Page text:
Our Atmospheric Shield

Our Atmospheric Shield

One of the fantastic and vital features of planet Earth is our atmospheric shield. We have often mentioned the NASA website Astronomy Picture of the Day (apod.nasa.gov). Every day NASA posts a different astronomy picture to show us something of the cosmos. This is an excellent service because most of us don’t have access to giant telescopes, and we can’t see light in wavelengths outside of the visible spectrum.

On September 12, 2020, NASA’s posting showed a time-lapse series of pictures taken by the New South Wales observatory in Australia. This observatory is located at 33 degrees south latitude in an area with minimal light pollution, so there is minimal obstruction of the night sky. The pictures were recorded on 372 nights and run like a movie. What you see are sporadic meteors, fireballs, meteor showers, and even a lightning sprite. The series shows over 1000 meteors.

Remember that this picture sequence shows a relatively small area of sky. This does remind us that there is a constant rain of dust, pieces of rock, and other debris coming down upon our planet. People working with communication satellites are well aware of this because of constant damage to the orbiting objects. For those of us on Earth’s surface, our atmospheric shield burns up most of the solid space material. We don’t have to worry about getting hit by space debris or getting sandpapered by the small dust particles coming from outer space. That is just the solid stuff. Our atmospheric shield also refracts away non-solid radiation such as x-rays and gamma rays.

Providing a place where life can exist is not as easy as some think. One of the reasons we are not finding life in outer space is that designing and implementing our atmospheric shield was vital for the existence of life, and doing that was not simple. It required intelligence and a carefully implemented design. The simple statement, “In the beginning, God created the heaven and the Earth” doesn’t tell us the incredible difficulty of doing that.

— John N. Clayton © 2020

Earth’s Atmospheric Design

Earth's Atmospheric Design

One of the many things that make our planet uniquely well designed is the atmosphere. Our atmosphere has the right density to burn up the 10,000 plus meteors that speed into it every year. It’s also dense enough to scatter the cosmic rays and X-rays from space, so we are protected from this deadly radiation by our Earth’s atmospheric design.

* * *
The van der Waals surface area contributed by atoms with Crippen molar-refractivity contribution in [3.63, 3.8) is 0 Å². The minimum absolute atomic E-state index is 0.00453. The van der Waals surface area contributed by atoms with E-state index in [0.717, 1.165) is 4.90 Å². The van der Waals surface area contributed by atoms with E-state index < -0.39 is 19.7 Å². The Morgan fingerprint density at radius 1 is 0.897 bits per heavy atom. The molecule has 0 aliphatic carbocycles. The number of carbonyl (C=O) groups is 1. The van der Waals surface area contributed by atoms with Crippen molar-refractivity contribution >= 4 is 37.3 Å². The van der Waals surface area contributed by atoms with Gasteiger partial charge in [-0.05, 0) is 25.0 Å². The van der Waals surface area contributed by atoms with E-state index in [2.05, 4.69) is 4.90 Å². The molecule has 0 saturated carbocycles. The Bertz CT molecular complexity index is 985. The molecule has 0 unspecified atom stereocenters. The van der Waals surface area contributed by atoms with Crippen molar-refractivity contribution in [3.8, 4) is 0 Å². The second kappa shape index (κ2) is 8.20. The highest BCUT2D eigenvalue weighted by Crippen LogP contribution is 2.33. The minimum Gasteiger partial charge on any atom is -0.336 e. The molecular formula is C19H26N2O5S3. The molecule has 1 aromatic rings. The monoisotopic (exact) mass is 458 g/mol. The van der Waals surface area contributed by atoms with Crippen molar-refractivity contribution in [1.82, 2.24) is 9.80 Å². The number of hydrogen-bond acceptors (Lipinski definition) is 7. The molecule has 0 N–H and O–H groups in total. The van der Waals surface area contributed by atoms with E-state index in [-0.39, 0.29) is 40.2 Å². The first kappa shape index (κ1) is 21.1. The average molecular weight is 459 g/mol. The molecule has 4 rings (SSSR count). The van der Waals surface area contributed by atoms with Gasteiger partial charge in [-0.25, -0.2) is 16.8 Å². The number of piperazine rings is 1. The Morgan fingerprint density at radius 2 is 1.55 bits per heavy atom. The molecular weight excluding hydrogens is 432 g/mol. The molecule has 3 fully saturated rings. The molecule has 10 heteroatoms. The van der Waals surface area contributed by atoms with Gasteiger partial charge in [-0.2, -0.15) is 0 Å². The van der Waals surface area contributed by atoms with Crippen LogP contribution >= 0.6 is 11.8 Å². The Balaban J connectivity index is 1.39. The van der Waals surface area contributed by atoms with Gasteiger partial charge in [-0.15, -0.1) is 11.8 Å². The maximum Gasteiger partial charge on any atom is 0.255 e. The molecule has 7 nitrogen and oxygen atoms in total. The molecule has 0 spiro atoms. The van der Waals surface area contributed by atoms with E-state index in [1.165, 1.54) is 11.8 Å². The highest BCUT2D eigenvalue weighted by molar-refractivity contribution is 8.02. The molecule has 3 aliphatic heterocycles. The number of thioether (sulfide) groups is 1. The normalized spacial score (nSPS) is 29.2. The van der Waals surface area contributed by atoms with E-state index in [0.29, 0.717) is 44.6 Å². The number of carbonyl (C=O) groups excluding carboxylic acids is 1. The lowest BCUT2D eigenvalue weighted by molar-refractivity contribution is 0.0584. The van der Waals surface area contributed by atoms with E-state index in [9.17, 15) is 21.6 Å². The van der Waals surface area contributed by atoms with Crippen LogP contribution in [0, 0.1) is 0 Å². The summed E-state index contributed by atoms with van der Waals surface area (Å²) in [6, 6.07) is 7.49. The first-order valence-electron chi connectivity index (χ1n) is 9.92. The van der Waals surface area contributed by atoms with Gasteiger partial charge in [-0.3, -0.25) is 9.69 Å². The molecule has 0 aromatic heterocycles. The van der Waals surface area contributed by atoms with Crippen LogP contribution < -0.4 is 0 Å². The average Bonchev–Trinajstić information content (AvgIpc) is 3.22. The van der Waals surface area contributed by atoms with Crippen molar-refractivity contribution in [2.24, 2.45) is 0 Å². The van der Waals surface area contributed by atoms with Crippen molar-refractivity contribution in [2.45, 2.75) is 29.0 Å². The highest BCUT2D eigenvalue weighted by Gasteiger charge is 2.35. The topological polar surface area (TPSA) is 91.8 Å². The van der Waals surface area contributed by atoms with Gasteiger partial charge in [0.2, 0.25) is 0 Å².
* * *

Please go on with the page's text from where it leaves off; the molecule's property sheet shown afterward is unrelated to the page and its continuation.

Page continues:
Also very important, the atmosphere is thin enough to allow light to penetrate so plants can grow. It contains the proper mix of gasses for all living things to use. There is enough oxygen for us to breathe, but not enough to cause dangerous, uncontrolled combustion. It has the right amount of carbon dioxide to allow plants to live and give us the right amount of the “greenhouse effect.” This proper amount prevents too much heat from radiating off into space, keeping Earth at a temperature that promotes life.

The atmosphere is mostly nitrogen, which is relatively inert, but plants need it to grow. Because nitrogen is inert, it’s released to the soil by bacteria and certain plants, such as legumes or by lightning or tectonic activity. The atmosphere is topped off with a layer of ozone that absorbs ultraviolet energy from the Sun to keep us from being overexposed to the harmful effects of UV rays.

When we look at Earth’s atmospheric design and compare it to that of other planets, we realize that God has given us just what we need for life on this planet.

— Roland Earnst © 2020

Planetary Atmosphere Variations

Planetary Atmosphere Variations - Earth

The dominant theory for the origin of the planets in our solar system assumes that they all evolved from a single mass or nebula. Several factors support that idea. Those factors include the fact that the planets lie roughly in one plane, that they all revolve around the Sun in the same direction, and that there is mathematical predictability to their location. Most of the irregularities that might indicate against a common source, such as variations in planetary tilt, have reasonable explanations. However, new planetary atmosphere variations are difficult to explain.

Recent studies of the atmospheres of the terrestrial planets have shown wide variations. Our atmosphere contains 78% nitrogen, but nitrogen on Venus is 4%, and on Mars, it is 2.7%. Both Mars and Venus have atmospheres that are 95% carbon dioxide, while Earth is 0.1%, and Mercury has none. Earth and Mercury have oxygen in their atmospheres, 21% and 42% respectively, but Venus and Mars have less than 1%.

Astronomers theorize that they can explain these planetary atmosphere variations.
They suggest that the atmospheres are not original to the planets, but were produced by processes that took place after the formation of the planets. The best guess now is that impacts and outgassing formed the atmospheres. This is not a trivial matter because life is not possible without the proper combination of atmospheric gases.